Richard Paine’s house is a tiny grey square beside the wide red line that represents the train tracks on Metrolinx drawings of the proposed Union Station-to-Pearson rail link.

In real life, though, shrouded in a new snowfall, the old grey stucco home looks like a Christmas card. The view from the French windows in the living room is a pristine slope down to the Humber River at the back of the property.

It’s paradise to the Paine family, who own the house on Humberview Crescent, just off Weston Road, that rare city home where deer and birds are regular backyard visitors.

The Paines have learned to live with the GO and freight trains that roar by 50 times a day. The animals, of course, scatter, said Richard Paine, 53.

He fears for their future and that of the river if the rail link plan proceeds and that single track is expanded to four, carrying what Metrolinx projects to be 220 trains a day, including 140 to the airport.

Paine won’t speculate on what it will be like when the expansion is finished in 2014. The Paines had hoped the rail link, stalled at the environment ministry for about two years, would just go away. But when the proposal to build the line and add all-day, two-way GO service to Brampton and Georgetown resurfaced last month, for a fast-tracked environmental assessment, their wishful thinking dried up.

“Obviously, selling is not an option,” says Paine, who grew up in what’s known as Holley House, named after its first occupant, Joseph Holley, one of Weston’s first settlers and owner of a nearby grist- and sawmill.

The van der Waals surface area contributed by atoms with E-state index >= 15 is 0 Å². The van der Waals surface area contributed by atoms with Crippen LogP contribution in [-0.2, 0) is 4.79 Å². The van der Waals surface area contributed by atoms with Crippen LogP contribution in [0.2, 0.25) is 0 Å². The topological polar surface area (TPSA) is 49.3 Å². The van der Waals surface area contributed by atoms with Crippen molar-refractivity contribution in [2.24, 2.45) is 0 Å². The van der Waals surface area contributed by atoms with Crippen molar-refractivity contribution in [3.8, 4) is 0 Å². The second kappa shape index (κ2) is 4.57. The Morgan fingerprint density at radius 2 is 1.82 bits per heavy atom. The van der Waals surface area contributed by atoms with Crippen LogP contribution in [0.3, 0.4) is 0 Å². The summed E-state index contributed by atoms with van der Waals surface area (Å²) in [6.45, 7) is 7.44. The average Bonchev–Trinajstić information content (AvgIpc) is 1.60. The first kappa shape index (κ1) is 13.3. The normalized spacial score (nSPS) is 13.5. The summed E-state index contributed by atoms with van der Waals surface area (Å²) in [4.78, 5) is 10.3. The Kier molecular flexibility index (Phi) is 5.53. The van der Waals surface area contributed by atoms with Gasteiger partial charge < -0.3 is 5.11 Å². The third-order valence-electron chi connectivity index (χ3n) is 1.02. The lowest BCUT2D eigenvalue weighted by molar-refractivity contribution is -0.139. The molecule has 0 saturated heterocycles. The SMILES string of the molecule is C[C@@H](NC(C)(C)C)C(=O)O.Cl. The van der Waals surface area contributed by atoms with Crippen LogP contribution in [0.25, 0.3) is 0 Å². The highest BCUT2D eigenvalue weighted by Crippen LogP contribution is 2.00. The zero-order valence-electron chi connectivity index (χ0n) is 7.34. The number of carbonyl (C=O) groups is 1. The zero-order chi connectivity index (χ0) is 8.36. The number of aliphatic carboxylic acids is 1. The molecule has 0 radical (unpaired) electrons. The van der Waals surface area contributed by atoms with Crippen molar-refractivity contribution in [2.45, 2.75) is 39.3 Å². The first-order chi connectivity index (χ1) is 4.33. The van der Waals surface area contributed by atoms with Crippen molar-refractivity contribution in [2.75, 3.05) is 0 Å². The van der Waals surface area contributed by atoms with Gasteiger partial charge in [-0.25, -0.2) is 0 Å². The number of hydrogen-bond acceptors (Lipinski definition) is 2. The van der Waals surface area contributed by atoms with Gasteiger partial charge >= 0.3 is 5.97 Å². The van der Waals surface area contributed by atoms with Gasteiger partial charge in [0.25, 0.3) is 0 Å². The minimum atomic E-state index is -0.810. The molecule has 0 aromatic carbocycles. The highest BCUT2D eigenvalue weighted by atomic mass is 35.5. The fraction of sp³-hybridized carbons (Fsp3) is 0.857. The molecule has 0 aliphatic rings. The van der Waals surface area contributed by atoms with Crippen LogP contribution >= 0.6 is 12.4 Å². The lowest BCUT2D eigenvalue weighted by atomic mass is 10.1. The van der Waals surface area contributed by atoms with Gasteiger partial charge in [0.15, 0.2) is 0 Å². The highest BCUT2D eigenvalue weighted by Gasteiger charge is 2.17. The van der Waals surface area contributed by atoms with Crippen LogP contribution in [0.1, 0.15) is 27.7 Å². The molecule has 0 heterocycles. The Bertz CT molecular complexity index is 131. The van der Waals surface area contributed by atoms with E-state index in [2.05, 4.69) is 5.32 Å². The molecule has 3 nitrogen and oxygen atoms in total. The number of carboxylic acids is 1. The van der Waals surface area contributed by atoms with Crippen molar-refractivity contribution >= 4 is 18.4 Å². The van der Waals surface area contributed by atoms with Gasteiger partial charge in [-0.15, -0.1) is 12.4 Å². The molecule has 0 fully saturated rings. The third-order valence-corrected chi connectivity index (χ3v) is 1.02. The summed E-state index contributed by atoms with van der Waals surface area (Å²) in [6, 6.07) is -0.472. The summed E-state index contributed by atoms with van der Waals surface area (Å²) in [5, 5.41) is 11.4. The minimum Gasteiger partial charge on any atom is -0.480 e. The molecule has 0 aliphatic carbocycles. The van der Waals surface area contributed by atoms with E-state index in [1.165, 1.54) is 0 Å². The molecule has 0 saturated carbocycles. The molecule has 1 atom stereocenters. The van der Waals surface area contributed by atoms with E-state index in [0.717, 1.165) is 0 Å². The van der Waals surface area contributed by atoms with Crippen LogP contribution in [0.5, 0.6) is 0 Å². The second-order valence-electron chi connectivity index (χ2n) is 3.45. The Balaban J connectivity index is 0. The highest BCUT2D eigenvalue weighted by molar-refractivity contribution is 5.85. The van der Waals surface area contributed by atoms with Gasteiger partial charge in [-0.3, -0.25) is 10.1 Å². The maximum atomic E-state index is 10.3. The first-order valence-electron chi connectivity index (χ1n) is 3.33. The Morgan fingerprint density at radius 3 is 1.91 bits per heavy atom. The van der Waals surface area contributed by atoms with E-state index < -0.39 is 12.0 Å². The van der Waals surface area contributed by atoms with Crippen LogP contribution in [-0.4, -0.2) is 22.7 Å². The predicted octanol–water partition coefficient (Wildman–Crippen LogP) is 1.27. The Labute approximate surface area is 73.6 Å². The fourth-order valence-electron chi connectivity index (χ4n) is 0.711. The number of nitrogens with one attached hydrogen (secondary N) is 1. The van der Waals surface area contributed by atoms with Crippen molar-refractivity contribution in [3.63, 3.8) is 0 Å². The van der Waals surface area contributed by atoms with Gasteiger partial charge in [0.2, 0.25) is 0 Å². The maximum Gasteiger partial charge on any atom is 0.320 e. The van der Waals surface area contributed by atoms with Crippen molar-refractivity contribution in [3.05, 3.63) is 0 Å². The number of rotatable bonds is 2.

Dating from about 1845, Holley House is believed to be the earliest home still standing in an area studded with heritage jewels. It’s also one of the last remaining adobe brick houses in Ontario.

Paine believes his house, built on a foundation of river stone, is solid.

He’s not interested in seeing it turned into a heritage cause and he’s leery about it being used as a pawn in the political battle around the rail link, something to which Mike Sullivan, chair of the Weston Community Coalition, says his association is sensitive.

“We’re just making sure the planners know it’s there and they’ve got to protect it,” he said.

To Paine, Holley House’s importance rests in the memories there. His father, Samuel, bought the house in 1949. He and his wife lived there until their deaths a few years ago. Richard Paine has always lived close by, and his sons played there as children. The extended family gathered there for Saturday suppers.

“It was always central. The memories are here,” he says. “Every season is beautiful. The greens are different as they come alive. You can’t help but enjoy it.

“I just wonder how this is going to affect us.”

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